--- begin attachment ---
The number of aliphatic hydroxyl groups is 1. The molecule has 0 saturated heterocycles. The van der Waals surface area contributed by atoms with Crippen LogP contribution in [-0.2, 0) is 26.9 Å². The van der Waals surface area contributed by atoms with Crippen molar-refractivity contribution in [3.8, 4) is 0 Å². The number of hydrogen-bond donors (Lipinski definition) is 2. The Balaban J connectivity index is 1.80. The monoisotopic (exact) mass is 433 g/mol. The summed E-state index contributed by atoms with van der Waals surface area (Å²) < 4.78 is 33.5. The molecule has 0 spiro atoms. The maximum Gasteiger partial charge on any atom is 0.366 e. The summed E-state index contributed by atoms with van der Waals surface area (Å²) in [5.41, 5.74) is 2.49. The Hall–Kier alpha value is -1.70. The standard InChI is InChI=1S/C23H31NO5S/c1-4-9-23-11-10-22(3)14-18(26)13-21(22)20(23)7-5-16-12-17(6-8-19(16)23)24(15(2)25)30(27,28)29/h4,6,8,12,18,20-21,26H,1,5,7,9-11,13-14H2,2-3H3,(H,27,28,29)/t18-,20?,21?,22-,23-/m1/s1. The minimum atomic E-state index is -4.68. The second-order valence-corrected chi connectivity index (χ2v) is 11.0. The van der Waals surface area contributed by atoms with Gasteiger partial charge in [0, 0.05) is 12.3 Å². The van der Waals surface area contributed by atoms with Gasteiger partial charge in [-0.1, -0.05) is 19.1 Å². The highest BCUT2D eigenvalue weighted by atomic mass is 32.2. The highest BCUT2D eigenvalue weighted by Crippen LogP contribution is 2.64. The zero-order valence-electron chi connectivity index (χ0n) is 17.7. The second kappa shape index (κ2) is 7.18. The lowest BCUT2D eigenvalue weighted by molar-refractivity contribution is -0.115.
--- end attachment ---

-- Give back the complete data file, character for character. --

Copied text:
The number of aliphatic hydroxyl groups is 1. The molecule has 0 saturated heterocycles. The van der Waals surface area contributed by atoms with Crippen LogP contribution in [-0.2, 0) is 26.9 Å². The van der Waals surface area contributed by atoms with Crippen molar-refractivity contribution in [3.8, 4) is 0 Å². The number of hydrogen-bond donors (Lipinski definition) is 2. The Balaban J connectivity index is 1.80. The monoisotopic (exact) mass is 433 g/mol. The summed E-state index contributed by atoms with van der Waals surface area (Å²) < 4.78 is 33.5. The molecule has 0 spiro atoms. The maximum Gasteiger partial charge on any atom is 0.366 e. The summed E-state index contributed by atoms with van der Waals surface area (Å²) in [5.41, 5.74) is 2.49. The Hall–Kier alpha value is -1.70. The standard InChI is InChI=1S/C23H31NO5S/c1-4-9-23-11-10-22(3)14-18(26)13-21(22)20(23)7-5-16-12-17(6-8-19(16)23)24(15(2)25)30(27,28)29/h4,6,8,12,18,20-21,26H,1,5,7,9-11,13-14H2,2-3H3,(H,27,28,29)/t18-,20?,21?,22-,23-/m1/s1. The minimum atomic E-state index is -4.68. The second-order valence-corrected chi connectivity index (χ2v) is 11.0. The van der Waals surface area contributed by atoms with Gasteiger partial charge in [0, 0.05) is 12.3 Å². The van der Waals surface area contributed by atoms with Gasteiger partial charge in [-0.1, -0.05) is 19.1 Å². The highest BCUT2D eigenvalue weighted by atomic mass is 32.2. The highest BCUT2D eigenvalue weighted by Crippen LogP contribution is 2.64. The zero-order valence-electron chi connectivity index (χ0n) is 17.7. The second kappa shape index (κ2) is 7.18. The lowest BCUT2D eigenvalue weighted by molar-refractivity contribution is -0.115.